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Cardiac Cycle and Cardiac Conduction System

Cardiac Cycle and Cardiac Conduction System

Author: Amanda Soderlind

Determine the components of the cardiac cycle.

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Cardiac Cycle

Source: Heart Image from Adobe Illustrator; Public Domain

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Welcome to this lesson today on the cardiac cycle overview.

Today we will be discussing the processes that occur in the cardiac cycle.

The cardiac cycle is a sequence of events that occurs when the chambers of our heart contract and relax. We have four chambers in our heart. We have our right atrium, our left atrium, our right ventricle, and our left ventricle.

When these chambers contract and relax, it acts to help pump blood throughout our body, and the contraction and relaxation-- I can't speak today-- contraction and relaxation occur at the same time on each side of the heart.

For example, when the right atrium relaxes, the left atrium relaxes. When the right atrium contracts, the left atrium contracts.

The two phases of the cardiac cycle, then, are the contraction phase and the relaxation phase.

The contraction phase is called systole, and the relaxation phase is called diastole.

We will take a look at what happens in this cardiac cycle, this sequence of relaxation and contraction of the different chambers of the heart.

Let's start with our atria. As I mentioned, we have a right and left atrium. When our atria contract, it's going to push blood into the ventricles. We have something that separates our atrium from our ventricles, and it's called an atrial ventricular valve. Here's our atrial ventricular valves, here and here

So our atrial ventricular valves will open, the atria will contract on both the right and left side at the same time, and that will push blood into the ventricles. From there, the ventricles are then going to contract and, depending on which side of the heart it is, it's either going to pump blood into the pulmonary artery or the aorta.

On this side of our heart, this is going to be our left ventricle. From here, it's going to pump blood up through our aorta. So when the ventricle contracts, it's going to contract and push blood up into the aorta.

This is our right ventricle. And what is going to happen here is that this ventricle will contract, and it's going to push the blood up through this pulmonary valve, and then the blood will make its way to the lungs to collect more oxygen. Then the ventricles will relax, and then the atria will begin to fill again for another cycle.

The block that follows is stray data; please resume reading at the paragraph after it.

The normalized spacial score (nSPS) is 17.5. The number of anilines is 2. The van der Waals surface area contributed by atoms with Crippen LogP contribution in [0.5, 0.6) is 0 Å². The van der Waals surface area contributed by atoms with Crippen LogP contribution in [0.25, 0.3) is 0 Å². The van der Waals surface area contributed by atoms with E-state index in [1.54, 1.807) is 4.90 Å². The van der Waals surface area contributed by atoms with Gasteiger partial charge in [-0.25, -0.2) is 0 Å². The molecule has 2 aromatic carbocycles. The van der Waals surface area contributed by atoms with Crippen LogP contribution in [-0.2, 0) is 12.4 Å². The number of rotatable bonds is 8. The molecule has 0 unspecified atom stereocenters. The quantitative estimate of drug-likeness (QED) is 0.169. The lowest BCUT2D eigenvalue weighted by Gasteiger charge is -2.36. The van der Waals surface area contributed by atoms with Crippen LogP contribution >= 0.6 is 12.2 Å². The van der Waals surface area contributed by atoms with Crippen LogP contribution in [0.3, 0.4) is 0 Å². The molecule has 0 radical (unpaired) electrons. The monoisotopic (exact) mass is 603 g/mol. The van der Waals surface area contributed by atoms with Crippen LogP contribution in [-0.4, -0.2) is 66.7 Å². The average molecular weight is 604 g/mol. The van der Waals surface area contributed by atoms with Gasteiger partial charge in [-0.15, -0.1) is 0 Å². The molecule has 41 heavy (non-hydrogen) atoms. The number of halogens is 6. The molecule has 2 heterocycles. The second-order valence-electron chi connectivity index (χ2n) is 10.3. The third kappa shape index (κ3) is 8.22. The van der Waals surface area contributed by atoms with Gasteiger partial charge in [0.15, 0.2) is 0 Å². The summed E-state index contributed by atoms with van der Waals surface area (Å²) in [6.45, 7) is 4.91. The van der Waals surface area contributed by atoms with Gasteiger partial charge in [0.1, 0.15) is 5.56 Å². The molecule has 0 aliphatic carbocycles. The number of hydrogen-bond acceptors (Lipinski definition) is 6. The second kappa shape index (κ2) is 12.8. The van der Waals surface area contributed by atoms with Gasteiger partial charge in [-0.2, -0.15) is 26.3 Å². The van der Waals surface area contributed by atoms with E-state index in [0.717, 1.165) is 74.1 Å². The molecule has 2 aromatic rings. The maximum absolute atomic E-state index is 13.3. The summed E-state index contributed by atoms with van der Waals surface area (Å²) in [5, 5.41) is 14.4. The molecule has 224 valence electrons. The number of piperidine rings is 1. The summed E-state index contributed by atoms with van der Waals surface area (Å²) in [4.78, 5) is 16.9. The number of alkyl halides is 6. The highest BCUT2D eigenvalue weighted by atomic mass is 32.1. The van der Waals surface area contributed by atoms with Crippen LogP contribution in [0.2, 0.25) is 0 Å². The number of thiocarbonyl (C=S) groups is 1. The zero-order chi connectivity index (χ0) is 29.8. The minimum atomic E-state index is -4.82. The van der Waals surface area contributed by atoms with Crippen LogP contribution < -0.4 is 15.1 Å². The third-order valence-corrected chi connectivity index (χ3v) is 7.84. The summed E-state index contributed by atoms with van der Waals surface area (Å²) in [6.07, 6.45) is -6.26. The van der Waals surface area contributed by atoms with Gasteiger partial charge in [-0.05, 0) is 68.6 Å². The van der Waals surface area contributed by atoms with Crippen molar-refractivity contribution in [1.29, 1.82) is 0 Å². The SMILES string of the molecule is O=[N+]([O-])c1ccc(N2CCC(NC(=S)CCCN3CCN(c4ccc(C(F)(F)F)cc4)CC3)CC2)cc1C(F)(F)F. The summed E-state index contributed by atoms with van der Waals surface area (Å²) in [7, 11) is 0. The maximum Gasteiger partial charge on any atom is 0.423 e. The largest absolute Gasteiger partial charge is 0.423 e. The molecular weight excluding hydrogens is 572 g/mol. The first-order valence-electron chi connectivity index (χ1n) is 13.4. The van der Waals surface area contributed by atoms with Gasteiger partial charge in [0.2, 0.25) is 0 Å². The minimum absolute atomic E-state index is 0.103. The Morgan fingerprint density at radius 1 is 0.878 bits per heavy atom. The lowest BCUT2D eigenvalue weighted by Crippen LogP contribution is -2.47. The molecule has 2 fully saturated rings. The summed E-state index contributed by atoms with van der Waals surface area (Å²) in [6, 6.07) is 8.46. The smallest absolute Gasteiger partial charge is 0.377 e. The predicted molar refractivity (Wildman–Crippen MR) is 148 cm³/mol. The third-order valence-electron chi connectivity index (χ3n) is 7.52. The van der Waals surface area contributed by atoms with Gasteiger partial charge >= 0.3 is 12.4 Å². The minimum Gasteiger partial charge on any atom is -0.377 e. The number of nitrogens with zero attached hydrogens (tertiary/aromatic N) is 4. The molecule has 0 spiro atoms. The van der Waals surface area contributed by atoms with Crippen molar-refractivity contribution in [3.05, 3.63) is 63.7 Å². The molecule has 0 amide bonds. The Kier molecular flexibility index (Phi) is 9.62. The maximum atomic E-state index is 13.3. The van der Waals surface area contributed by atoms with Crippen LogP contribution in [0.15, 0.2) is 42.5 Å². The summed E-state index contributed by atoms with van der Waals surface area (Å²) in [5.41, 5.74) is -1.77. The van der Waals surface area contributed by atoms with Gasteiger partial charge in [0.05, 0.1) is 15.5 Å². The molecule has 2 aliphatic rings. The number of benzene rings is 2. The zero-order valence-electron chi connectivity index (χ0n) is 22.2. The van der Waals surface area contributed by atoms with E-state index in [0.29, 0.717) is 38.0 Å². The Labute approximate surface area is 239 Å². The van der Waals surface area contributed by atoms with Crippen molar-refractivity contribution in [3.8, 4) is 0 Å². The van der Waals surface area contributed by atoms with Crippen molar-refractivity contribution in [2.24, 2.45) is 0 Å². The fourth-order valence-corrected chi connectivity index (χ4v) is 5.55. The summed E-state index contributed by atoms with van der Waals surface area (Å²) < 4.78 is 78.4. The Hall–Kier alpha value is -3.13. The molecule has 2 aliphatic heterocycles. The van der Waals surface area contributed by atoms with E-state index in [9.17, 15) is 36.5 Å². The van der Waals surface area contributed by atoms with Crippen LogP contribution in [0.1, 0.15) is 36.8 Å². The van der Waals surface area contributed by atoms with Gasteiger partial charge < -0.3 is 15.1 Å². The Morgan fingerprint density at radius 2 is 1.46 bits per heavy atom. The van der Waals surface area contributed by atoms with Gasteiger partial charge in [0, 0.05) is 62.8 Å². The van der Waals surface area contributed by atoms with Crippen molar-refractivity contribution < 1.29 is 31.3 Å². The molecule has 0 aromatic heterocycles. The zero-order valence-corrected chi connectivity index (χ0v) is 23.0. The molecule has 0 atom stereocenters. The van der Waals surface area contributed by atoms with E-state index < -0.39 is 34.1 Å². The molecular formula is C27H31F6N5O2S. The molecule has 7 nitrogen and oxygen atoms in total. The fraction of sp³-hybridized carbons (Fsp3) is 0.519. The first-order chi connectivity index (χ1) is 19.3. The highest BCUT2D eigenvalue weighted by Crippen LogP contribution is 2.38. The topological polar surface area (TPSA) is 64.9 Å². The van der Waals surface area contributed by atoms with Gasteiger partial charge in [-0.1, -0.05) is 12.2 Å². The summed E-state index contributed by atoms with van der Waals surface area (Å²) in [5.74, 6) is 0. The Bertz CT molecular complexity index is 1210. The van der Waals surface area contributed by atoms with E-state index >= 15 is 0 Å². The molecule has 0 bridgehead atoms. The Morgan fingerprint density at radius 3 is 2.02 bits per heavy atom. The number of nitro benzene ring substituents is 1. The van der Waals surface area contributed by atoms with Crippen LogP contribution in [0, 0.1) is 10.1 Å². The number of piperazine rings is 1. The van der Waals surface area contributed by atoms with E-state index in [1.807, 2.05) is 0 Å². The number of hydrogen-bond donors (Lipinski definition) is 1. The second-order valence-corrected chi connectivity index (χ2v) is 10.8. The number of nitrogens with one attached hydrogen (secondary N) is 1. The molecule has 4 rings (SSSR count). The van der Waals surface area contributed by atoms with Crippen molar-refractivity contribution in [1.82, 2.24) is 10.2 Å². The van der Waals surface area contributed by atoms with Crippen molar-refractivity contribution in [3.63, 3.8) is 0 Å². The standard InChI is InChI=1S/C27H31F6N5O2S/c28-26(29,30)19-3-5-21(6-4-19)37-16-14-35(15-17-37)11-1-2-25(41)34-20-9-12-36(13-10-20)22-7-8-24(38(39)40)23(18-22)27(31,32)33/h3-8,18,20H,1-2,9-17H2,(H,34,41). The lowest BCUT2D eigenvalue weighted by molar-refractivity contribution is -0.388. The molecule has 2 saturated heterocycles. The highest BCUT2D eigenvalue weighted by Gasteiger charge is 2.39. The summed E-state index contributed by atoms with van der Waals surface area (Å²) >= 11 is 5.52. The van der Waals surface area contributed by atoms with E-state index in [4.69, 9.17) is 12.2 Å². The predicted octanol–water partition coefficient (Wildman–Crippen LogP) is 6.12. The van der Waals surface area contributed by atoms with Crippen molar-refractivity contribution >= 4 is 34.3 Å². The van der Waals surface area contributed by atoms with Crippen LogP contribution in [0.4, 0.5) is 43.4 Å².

So basically, we have blood moving from our atria to our ventricles, and then the process will happen again.

Basically, the valves that I mentioned, the atrial ventricular valves and then also the valves that we have-- our aortic valve and our pulmonary valves-- they act to prevent back flow.

If you listen to your heart, it makes this lub-dub sound. And this lub-dub sound is the sound that your heart makes because of the closing of the heart's valves. That first part-- the lub sound-- is made by your AV valves closing simultaneously. And the dub sound is caused by the closing of the aortic and pulmonary valves simultaneously.

This lesson has been a brief overview on the cardiac cycle.

Cardiac Conduction System


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Welcome to this lesson today on the cardiac conduction system. Today, we will be discussing how heart contractions occur by certain cells located within the heart. So about 1%, a very small group of cells within the heart are a part of this cardiac conduction system. So this group of cells are self-exciting, and basically, what they do is produce electrical signals or electrical impulses that stimulate heart contractions.

So these cells that are part of the cardiac conduction system act like a pacemaker, and they drive our heart contractions. And you know our heart contractions are very important, because our heart contractions are what pump blood throughout our body. And these cells that are part of the cardiac conduction system that drive these heart contractions are independent of the nervous system.